Bob Maindelle Guide Lines May 19

Wounded Warriors, from left, Mike Clark, Tywan Cannon and Shawn Poole each display a pair of Stillhouse Hollow Lake white bass caught fishing tailspinners vertically under flooded conditions Monday. This was the Wounded Warrior Project’s third outing in 2019.

Flood control is an art, a science and a juggling act, all rolled into one. Each time heavy rains fall on expansive portions of Texas, the U.S. Army Corps of Engineers monitors runoff, river flow and elevation, and then makes decisions accordingly as to whether or not to release water from flood control reservoirs like Belton and Stillhouse Hollow lakes.

Recently, Belton Lake bore the brunt of the impact of our most recent round of heavy rains which fell between May 6 and May 11. Although only two inches or so of rain actually fell on the reservoir, much more fell upstream of Belton, within its watershed, as well as downstream from Belton and within the Brazos River watershed.

Lake Proctor, the first reservoir on the Leon River, located north and west of Belton near the towns of Proctor and Comanche, rose to over 12 feet above full pool. To alleviate this flooding situation, the Corps of Engineers began releasing water from Lake Proctor’s dam, thus feeding it into the Leon River and directing that water downstream to Belton.

As that was occurring, points west of Belton Lake, all the way out to the Houston area near Brazosport and Surfside Beach where the Brazos River empties into the Gulf of Mexico, also received heavy, flooding rains, thus swelling the Brazos River to maximum capacity, threatening to overspill its banks.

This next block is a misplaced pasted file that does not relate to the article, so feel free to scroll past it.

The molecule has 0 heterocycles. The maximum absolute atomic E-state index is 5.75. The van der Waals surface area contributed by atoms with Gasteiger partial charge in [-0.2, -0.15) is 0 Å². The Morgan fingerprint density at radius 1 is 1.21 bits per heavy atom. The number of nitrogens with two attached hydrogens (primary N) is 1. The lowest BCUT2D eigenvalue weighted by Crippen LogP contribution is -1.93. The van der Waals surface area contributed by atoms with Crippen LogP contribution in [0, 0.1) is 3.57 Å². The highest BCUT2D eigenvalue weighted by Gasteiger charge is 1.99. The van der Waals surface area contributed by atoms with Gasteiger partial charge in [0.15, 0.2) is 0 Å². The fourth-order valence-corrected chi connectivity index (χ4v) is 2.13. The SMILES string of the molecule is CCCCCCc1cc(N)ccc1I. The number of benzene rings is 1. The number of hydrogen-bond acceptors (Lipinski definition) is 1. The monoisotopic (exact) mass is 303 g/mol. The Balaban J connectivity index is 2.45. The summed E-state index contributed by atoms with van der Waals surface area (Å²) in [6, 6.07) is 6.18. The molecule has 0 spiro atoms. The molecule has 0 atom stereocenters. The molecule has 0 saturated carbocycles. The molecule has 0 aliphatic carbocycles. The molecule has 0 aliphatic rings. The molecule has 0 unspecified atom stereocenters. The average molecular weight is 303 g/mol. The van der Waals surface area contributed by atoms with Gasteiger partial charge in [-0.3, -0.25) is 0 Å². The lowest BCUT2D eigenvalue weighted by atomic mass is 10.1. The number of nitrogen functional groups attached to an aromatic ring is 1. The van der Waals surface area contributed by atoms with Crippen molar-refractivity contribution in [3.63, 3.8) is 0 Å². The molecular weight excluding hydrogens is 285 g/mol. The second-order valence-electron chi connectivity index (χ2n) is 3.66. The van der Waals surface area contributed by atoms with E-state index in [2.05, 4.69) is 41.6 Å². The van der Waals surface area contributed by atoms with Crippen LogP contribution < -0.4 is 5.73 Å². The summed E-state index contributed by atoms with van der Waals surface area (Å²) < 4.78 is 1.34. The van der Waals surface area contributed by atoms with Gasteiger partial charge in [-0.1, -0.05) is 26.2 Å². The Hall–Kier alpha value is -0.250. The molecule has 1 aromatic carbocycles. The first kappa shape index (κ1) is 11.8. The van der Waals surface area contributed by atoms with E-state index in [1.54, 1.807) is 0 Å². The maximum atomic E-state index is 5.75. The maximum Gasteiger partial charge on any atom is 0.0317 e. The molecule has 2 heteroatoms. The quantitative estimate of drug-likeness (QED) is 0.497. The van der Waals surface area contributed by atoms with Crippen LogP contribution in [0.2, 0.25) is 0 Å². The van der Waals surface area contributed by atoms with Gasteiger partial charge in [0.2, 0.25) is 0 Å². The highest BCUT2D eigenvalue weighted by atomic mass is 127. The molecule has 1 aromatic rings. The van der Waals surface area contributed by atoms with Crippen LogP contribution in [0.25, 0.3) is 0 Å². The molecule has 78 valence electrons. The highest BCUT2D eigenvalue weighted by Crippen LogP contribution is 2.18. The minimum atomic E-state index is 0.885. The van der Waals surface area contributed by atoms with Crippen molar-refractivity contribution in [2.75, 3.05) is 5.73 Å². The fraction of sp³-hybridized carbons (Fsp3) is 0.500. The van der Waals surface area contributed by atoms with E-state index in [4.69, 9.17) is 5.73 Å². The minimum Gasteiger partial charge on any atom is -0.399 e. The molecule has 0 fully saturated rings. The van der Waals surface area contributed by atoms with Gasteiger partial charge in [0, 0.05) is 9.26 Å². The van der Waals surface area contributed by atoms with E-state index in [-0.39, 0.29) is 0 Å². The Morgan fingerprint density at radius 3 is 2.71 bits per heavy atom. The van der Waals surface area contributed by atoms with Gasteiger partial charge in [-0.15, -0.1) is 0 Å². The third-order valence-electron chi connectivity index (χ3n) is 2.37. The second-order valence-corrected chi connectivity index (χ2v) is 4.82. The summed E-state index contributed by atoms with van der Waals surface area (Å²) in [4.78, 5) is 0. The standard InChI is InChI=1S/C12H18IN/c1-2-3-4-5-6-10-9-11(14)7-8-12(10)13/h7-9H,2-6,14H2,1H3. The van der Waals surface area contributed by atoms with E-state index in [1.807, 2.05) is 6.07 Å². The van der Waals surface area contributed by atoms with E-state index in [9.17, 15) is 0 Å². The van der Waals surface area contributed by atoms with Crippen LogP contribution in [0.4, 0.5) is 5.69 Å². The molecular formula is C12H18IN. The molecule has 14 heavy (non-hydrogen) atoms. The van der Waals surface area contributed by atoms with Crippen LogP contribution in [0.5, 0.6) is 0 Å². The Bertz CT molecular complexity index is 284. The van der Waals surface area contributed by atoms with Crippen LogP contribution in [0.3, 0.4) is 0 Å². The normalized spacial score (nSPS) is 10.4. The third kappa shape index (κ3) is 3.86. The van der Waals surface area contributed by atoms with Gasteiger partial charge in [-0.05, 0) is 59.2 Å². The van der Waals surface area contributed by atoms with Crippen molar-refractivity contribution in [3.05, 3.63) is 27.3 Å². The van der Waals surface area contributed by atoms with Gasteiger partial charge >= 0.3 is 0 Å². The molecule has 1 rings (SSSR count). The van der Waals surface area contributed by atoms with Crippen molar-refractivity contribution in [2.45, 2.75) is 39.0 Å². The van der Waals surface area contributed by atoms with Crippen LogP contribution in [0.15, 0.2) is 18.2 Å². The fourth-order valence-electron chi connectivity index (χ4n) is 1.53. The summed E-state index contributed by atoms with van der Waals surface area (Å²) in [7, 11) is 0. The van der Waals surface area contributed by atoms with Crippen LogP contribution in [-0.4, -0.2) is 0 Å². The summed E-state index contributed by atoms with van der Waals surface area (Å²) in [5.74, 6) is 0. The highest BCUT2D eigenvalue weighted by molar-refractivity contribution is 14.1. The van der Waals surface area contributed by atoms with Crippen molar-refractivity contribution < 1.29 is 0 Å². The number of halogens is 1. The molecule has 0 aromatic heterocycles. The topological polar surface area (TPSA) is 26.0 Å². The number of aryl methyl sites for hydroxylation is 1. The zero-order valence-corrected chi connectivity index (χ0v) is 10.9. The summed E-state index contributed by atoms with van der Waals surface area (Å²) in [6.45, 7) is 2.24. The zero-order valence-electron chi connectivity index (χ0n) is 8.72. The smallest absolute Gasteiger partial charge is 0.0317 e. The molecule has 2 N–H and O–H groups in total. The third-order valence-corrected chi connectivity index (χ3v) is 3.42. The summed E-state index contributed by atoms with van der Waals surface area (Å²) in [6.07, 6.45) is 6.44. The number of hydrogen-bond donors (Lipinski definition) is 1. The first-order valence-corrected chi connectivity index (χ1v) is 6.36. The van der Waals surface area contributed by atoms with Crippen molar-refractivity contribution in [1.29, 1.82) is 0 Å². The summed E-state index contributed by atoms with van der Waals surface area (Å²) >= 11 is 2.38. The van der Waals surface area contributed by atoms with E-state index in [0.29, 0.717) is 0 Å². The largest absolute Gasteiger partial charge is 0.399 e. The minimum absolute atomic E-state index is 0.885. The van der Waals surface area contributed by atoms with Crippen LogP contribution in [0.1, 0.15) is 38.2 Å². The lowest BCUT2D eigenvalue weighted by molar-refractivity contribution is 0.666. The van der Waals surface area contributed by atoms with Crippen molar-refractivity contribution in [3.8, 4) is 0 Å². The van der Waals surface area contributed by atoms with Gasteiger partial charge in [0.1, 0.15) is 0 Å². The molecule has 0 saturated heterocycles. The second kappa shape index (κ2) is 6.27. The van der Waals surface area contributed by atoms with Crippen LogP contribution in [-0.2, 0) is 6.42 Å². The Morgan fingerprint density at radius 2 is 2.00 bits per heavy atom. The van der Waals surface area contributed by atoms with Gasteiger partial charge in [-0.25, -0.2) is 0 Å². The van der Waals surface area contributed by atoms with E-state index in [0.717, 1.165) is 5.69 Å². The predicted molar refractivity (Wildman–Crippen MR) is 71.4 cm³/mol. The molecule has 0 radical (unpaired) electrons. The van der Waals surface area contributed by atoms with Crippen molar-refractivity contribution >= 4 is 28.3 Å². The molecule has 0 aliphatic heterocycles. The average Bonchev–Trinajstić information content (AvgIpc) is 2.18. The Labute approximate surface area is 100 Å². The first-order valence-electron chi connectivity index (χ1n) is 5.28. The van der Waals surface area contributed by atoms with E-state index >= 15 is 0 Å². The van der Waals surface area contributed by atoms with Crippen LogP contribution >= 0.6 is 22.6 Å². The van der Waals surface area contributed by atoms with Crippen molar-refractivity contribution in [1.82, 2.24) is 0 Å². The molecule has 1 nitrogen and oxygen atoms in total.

The Corps of Engineers therefore could not add water to an already flooded situation downstream by releasing water into the Leon River below Belton Lake dam, as the Leon River feeds into the Brazos River.

Slowly but surely the rising water on Belton crept up beyond the concrete boat ramps, into parking lots and campground areas, forcing closure of a majority of the Corps-controlled access points and threatening the closure of all others.

In the face of this situation, the status of the Wounded Warrior Project fishing trip planned two months in advance to be focused on the pursuit of hybrid striped bass on Belton Lake was, as of May 11, very much up in the air.

The Wounded Warrior Program had organized two previous trips in this 2019 season, the first resulting in a catch of 184 fish for six anglers on Belton Lake in January, and a catch of 76 fish for six anglers on Stillhouse Hollow in March.

For over 15 years WWP has helped wounded post-Sept.11 military members in all aspects of their recovery and path to normalcy and success.

According to WWP, more than 52,000 servicemen and women have been physically injured in recent military conflicts. 500,000 are living with invisible wounds ranging from depression to post-traumatic stress disorder; and 320,000 are experiencing debilitating brain trauma.

WWP has recognized that although advancements in technology and medicine save lives, the quality of those lives might be profoundly altered thereafter.